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Planet Earth, our home, is the third planet from the Sun and the fifth-largest planet in the solar system. Many scientists are still hunting for clues about life beyond Earth, but our home planet remains the only place in the universe where they have identified living organisms.  Earth is a world unlike any other, as it is the only one known for sure to have liquid water on its surface. In addition to that, Earth is also unique when it comes to names, as every other solar system planet was named for a Greek or Roman god. For around a thousand years, some cultures described our world through the use of the Germanic word “earth,” which means “the ground.” 
The Earth is made up of four main layers, starting with an inner core at the center, enclosed by the outer core, mantle, and crust. Similar to Venus and Mars, Earth also has volcanoes, mountains, and valleys. Planet Earth is known to have a radius of 3,959 miles, making it the biggest of the terrestrial planets and the 5th largest planet overall.  However, by hearing or reading that size, it is still quite difficult to grasp how big our planet is. If you also would like to envision the size of our planet better, you’re in the right place. In this post, we are giving you more information about how to visualize the size of the planet Earth.
Earth’s Planetary Data
In order to have an idea about the size of the planet Earth, let us start with its planetary data. In the infographic below, you can see various information about the size of our planet.
Aside from the data on the infographic above, there is other important data about the Earth that you should know. One of those is that our planet orbits the sun once every 365.25 days. However, our calendar has only 365 days. This is why we add an extra leap day every four years to account for the difference. Also, even though we can’t feel it, the Earth zooms through its orbit at an average velocity of 18.5 miles per second. During this circuit, our planet is an average of 93 million miles away from the sun. This is a distance that takes light about 8 minutes to traverse. It is defined by Astronomers as one astronomical unit (AU), which is a measurement that serves as a useful cosmic yardstick. 
Every 23.9 hours, Earth rotates on its axis, which defines day and night for surface dwellers. The axis of rotation of earth is tilted 23.4 degrees away from the plane of the orbit of Earth, which gives us seasons. Whichever hemisphere is tilted away from the sun gets winter while the hemisphere tilted closer to the sun experiences summer.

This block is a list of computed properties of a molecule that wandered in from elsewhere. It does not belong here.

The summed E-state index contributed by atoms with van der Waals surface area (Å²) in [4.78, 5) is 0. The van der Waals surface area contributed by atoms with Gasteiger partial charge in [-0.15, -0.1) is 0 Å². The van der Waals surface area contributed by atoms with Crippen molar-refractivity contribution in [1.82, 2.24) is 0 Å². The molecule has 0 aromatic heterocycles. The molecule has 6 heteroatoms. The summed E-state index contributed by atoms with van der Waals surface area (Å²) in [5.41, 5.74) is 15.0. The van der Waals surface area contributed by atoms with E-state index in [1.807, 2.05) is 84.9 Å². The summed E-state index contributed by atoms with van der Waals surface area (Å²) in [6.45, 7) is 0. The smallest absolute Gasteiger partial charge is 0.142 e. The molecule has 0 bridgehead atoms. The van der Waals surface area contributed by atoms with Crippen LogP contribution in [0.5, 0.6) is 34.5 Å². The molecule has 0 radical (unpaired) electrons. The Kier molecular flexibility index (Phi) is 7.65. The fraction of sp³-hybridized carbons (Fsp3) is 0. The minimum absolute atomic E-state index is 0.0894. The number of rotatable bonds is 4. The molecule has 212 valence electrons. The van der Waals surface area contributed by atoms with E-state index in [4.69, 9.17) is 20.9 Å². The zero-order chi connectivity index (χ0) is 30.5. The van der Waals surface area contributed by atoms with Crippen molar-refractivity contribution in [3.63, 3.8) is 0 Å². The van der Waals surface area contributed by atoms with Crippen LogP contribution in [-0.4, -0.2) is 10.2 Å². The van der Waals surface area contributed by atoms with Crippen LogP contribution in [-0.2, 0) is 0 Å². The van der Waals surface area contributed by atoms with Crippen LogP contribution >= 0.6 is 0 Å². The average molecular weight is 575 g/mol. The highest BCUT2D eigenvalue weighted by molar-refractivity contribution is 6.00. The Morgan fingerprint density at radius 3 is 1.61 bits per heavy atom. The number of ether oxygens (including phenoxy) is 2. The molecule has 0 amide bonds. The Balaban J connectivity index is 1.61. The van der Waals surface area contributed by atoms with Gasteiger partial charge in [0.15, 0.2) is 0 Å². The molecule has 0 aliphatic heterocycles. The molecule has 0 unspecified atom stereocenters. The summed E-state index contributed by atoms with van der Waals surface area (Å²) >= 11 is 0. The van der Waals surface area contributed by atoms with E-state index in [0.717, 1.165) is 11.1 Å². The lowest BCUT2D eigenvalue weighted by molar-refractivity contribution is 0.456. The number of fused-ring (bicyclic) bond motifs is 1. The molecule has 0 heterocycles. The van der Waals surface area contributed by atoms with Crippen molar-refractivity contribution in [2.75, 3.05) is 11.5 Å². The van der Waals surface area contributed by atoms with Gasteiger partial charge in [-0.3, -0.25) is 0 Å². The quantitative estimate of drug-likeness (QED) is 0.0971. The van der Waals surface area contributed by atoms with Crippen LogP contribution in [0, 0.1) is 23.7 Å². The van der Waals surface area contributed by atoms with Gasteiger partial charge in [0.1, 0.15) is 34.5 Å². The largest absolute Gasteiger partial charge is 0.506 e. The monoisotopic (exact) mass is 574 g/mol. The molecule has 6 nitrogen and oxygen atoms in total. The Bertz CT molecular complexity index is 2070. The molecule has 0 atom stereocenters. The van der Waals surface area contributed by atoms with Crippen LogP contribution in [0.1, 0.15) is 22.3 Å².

Components of the Planet Earth
As we’ve mentioned earlier, it is quite difficult to visualize how big our planet earth is just by looking at numbers or measurements. Another way to get an idea about the size of Earth is by learning about its components or what it is made of. Take a look at the infographic below to learn about the components of Earth and how much of them make up the Earth.
How Much of the Planet Earth is Water?
One of the things that Earth is made of is water. Our planet is a watery place. But how much water do you think is there on, in, and above the Earth? The surface of the Earth is covered by about 71% of water. Of all of the planet’s water, the oceans hold about 96.5% of it. In addition to that, water also exists in rivers and lakes, in the air as water vapor, in ice caps and glaciers, in the ground as soil moisture, and in aquifers. Take a look at the infographic below to see how much of the planet Earth is water.
The majority of water on the surface of the Earth, or more than 96%, is saline water from the oceans. Water sitting on the surface of the planet is easy to visualize, which includes streams, rivers, and lakes. However, the unseen water below our feet is also important. This means that there is more to Earth’s water than just surface water, as there is plenty of water beneath our feet.
Did you know that if all of the water on Earth, including oceans, glaciers and ice caps, rivers, lakes, groundwater, and atmospheric water, was put into a sphere, the diameter of that water ball would be about 860 miles? Yes, and that is a bit more than the distance between Salt Lake City, Utah to Topeka, Kansas.  And if you gather all of the freshwater on Earth as a single mass, it is estimated to measure around 1,386 million cubic kilometers in volume.
How Much of the Planet Earth is Land?
There are more than 197 million square miles of area on the Earth’s surface. However, less than 30% of that is covered by land as the rest is water in the form of vast oceans, as we’ve mentioned earlier. Take a look at the infographic below to see how much of the planet Earth is made up of land.
The total land surface area of Earth is around 57 million square miles. In that total land surface area, 33% is desert while around 24% is mountains. Earth has 57% of uninhabitable land from the total land area, which is equivalent to around 32 million square miles. This means that it has around 24 million square miles of habitable land, or equivalent to 15.77 billion acres. 
Earth Layer by Layer
The mountains on our planet rangers tower to the sky while the oceans plummet to impossible depths. The surface of the Earth is indeed an amazing place to behold. However, even the deepest canyon is only a tiny scratch on the planet. In order to understand the size of Earth, you need to travel 3,977 miles beneath your feet. It’s because aside from the water and land that are visible to us, we’ve also mentioned earlier that the earth is composed of four distinct layers. These are the inner core, the outer core, the mantle, and the crust.